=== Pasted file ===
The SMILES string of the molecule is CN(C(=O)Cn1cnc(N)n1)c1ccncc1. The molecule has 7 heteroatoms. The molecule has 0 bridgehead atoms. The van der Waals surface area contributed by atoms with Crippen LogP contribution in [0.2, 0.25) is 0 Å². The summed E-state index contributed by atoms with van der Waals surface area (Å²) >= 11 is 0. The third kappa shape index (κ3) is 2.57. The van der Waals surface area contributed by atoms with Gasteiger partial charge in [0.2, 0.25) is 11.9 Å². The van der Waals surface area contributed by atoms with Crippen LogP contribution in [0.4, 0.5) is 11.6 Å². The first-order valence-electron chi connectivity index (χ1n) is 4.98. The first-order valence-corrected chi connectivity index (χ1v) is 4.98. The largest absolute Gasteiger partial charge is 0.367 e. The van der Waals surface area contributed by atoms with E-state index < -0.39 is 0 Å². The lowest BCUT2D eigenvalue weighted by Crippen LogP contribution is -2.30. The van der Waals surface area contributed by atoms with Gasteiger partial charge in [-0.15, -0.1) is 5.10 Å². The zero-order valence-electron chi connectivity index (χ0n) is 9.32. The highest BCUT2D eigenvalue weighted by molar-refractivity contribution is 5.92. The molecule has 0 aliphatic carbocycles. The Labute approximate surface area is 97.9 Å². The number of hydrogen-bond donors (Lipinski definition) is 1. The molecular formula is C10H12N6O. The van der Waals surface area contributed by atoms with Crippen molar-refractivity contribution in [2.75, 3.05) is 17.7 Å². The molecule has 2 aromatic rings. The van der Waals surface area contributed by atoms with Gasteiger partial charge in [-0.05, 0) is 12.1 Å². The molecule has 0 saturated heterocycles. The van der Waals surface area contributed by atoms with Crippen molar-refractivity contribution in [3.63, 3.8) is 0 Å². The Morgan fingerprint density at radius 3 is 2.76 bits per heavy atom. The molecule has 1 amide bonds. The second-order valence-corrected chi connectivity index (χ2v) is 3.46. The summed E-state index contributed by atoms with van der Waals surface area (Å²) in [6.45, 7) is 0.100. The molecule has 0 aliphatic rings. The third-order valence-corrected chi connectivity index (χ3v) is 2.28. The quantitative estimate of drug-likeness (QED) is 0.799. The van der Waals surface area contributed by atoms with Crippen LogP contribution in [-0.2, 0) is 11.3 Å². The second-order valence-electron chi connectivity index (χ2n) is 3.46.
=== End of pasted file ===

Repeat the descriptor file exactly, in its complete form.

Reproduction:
The SMILES string of the molecule is CN(C(=O)Cn1cnc(N)n1)c1ccncc1. The molecule has 7 heteroatoms. The molecule has 0 bridgehead atoms. The van der Waals surface area contributed by atoms with Crippen LogP contribution in [0.2, 0.25) is 0 Å². The summed E-state index contributed by atoms with van der Waals surface area (Å²) >= 11 is 0. The third kappa shape index (κ3) is 2.57. The van der Waals surface area contributed by atoms with Gasteiger partial charge in [0.2, 0.25) is 11.9 Å². The van der Waals surface area contributed by atoms with Crippen LogP contribution in [0.4, 0.5) is 11.6 Å². The first-order valence-electron chi connectivity index (χ1n) is 4.98. The first-order valence-corrected chi connectivity index (χ1v) is 4.98. The largest absolute Gasteiger partial charge is 0.367 e. The van der Waals surface area contributed by atoms with E-state index < -0.39 is 0 Å². The lowest BCUT2D eigenvalue weighted by Crippen LogP contribution is -2.30. The van der Waals surface area contributed by atoms with Gasteiger partial charge in [-0.15, -0.1) is 5.10 Å². The zero-order valence-electron chi connectivity index (χ0n) is 9.32. The highest BCUT2D eigenvalue weighted by molar-refractivity contribution is 5.92. The molecule has 0 aliphatic carbocycles. The Labute approximate surface area is 97.9 Å². The number of hydrogen-bond donors (Lipinski definition) is 1. The molecular formula is C10H12N6O. The van der Waals surface area contributed by atoms with Crippen molar-refractivity contribution in [2.75, 3.05) is 17.7 Å². The molecule has 2 aromatic rings. The van der Waals surface area contributed by atoms with Gasteiger partial charge in [-0.05, 0) is 12.1 Å². The molecule has 0 saturated heterocycles. The van der Waals surface area contributed by atoms with Crippen molar-refractivity contribution in [3.63, 3.8) is 0 Å². The Morgan fingerprint density at radius 3 is 2.76 bits per heavy atom. The molecule has 1 amide bonds. The second-order valence-corrected chi connectivity index (χ2v) is 3.46. The summed E-state index contributed by atoms with van der Waals surface area (Å²) in [6.45, 7) is 0.100. The molecule has 0 aliphatic rings. The third-order valence-corrected chi connectivity index (χ3v) is 2.28. The quantitative estimate of drug-likeness (QED) is 0.799. The van der Waals surface area contributed by atoms with Crippen LogP contribution in [-0.2, 0) is 11.3 Å². The second-order valence-electron chi connectivity index (χ2n) is 3.46.